Oliver Bulas studied biology before he became an art student at the Hochschule für bildende Künste in Hamburg, Germany (2005-2012) and at SFAI in San Francisco, US. He creates ‘constructed situations, in which the visitor immerses. He uses performance and he works in public space. Bulas is wondering if the public space is a place where differences clash and are negotiated. A place where maybe a short flash of social space can incidentally shine up as a utopian moment. He was a postgraduate researcher at Jan Van Eyck Academie, Maastricht, NL. Solo exhibitions (selection): PARSE, New Orleans, US (2016), M.1 Arthur Boskamp Stiftung Hohenlockstedt, GER (2013); [MAKNETE] (Galerie für Landschaftskunst), Hamburg, GER (2012); Halle für Kunst Lüneburg, GER (2012), Kunstverein in Hamburg, GER (2008). Group exhibitions (selection): CAC, Vilnius, LIT (2017), Despina, Rio de Janeiro,BRA (2017), Y Gallery, New York, US (2015), Kunsthaus Hamburg, Hamburg, GER (2013); basis Frankfurt e.V., Frankfurt, GER (2013); Swell Gallery, San Francisco, US (2011); Yvon Lambert Gallery, New York, US (2007); Musée d’Art Moderne, Paris, FR (2003). Currently he is studying computer sciences in Berlin. 

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Jeitinho Brasileiro and the corrosion of bourgeois society
Something disturbing happened to Brazilian society. The social contract has been terminated a long time ago and in present times the dwellers of the city of Rio de Janeiro live in ruins, not only physically but also by means of psychosocial conditions. Brazil is a rich country. But inhabitants are forced combating each other over withhold resources in a karstified social landscape, in which regard corroded ever long since and an invisible majority is fighting for sheer survival. The ostensible beauty and the rehearsed cordiality are common features of the place. They are empty shells dating back to times long gone or they are effortful aspirations to the quality of a postcard image hold up by military brutality. If, however, one encounters them in factuality, one finds them marking a line. By inclusion this boundary excludes without speaking all the more ruthlessly those who find themselves on the other side of the fence.
In this society that deteriorated to become a mediatized spectacle arena, the boundless egoism of the individual (or: of the family interest) rules. ‚Compassion‘, for which some spoke up for, has little meaning here for others.
In this perspective, the „Jeitinho Brasileiro“ seems like the logical consequence, as an ultimate expression of the unsatisfiable appetite of entrepreneurial subjectivity, which finds itself thrown into a constant war with other egos. In the course of this state of war, many agreements and standards have been undermined. It became decisive who is the most cunning to appropriate a situation, who is most calculating at deceiving the other and who can undermine most effectively the remains of certain rules and conventions.
The “Jeitinho Brasileiro” is not a heroic practice of subversion performed by individuals from inferior classes of society (though it can be the case), but it is the norm of an extensive mobilization in a war of each against each. And what is the modus operandi of bourgeois society? The fact that the entire individual, with all his abilities, his emotionality, his spontaneity and his body, must fully commit himself (must throw himself on the market?) ends not only in the unleashing of creativity and social competence. It is much more the case that the individual, with every fiber of his existence, is forced to plunge into the turmoil of war, making himself a tool of survival to such extent that he suffers the loss of his intrinsic, purposeless self.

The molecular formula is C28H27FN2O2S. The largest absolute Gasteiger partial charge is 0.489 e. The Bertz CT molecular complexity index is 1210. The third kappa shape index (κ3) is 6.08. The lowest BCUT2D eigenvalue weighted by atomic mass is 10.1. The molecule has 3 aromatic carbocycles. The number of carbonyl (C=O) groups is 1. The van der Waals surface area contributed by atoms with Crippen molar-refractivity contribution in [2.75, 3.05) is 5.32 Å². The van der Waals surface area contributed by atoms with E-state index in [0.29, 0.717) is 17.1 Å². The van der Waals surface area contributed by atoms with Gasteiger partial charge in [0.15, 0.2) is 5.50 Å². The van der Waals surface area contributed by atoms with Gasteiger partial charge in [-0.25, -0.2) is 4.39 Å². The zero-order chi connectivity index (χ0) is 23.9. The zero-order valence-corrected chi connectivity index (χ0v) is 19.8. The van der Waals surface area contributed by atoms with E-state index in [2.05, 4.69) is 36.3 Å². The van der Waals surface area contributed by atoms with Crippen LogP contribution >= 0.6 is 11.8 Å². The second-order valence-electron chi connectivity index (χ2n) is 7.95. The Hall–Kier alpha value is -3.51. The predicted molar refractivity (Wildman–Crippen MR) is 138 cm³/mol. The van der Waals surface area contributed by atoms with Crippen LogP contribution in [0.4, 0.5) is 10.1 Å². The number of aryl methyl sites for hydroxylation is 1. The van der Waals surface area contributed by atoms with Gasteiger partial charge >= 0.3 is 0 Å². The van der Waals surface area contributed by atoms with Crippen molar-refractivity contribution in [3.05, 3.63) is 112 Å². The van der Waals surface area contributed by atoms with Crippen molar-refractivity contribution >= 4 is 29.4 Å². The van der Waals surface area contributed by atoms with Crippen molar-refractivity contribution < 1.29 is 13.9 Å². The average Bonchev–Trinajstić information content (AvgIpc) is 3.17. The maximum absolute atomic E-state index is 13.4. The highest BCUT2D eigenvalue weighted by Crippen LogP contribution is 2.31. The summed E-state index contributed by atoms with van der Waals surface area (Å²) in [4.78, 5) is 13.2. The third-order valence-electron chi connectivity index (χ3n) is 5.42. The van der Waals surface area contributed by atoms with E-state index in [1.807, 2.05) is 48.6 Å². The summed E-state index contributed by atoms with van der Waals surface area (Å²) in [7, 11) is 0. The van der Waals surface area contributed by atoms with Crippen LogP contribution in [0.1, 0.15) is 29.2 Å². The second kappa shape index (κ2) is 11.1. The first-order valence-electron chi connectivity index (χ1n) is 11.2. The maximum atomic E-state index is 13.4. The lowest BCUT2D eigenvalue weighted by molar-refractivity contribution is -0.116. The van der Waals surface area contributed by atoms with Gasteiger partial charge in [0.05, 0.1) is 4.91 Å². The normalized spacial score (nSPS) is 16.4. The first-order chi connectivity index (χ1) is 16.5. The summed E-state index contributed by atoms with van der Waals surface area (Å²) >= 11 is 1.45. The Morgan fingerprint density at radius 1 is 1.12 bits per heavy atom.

This is not to say that Brazilian people are absolutely deprived of autonomous individuality or free will. It is rather that the same loss is observed in all societies across the globe, only the shapes this loss takes are different in each place, depending on historical and economic conditions.
Was it the colonial rulers, as introducers and alleged representatives of bourgeois society, who, by conquest, slavery and exploitation, were the first to break any social contract of respect and give economic and political expression to the double standards of bourgeois existence?
And who would claim that it is the Brazilian’s own fault? While importing commodities and labor that would enhance their life, the colonial masters exported in exchange their unsolved contradictions. This way, they managed to appease their own populations (“Look how living standards went up for everyone!” with a specific idea who that „everyone“ is) and without providing any idea how to come closer to solutions against the devastations our societies cause. This necessarily included a concealing of peripheral locations and with them the economic relations. Until this day, the colonial powers work hard to sustain this unequal trade. Meanwhile, colonialism successfully spread bourgeois concepts of subjectivity to cover the surface of the planet, not leaving a blank spot.
Jeitinho Brasileiro is an attitude that seems to emblematize the entrepreneurial subject and its readiness to perceive and snatch any opportunity that opens up to him. In this perspective, the world consists of a collection of opportunities. “The apples are in the trees. You only have to go and grab them.” Even if this view is partly imposed by severe poverty, it also poses an avant-garde to neoliberal flexibilization and the enforced technologies of the self. The pressure to perform is at the core of every „Gambiarra“ (kludge), with “performance” only occasionally having the meaning of a cultural form “that resists dominant norms of social control” (Jon McKenzie in “Perform or Else, 2001), but rather the other meaning of “organizational performance” linked to “efficiencies”. This double meaning of the term “performance” shows remarkable parallels with the double standards of bourgeois subjectivity.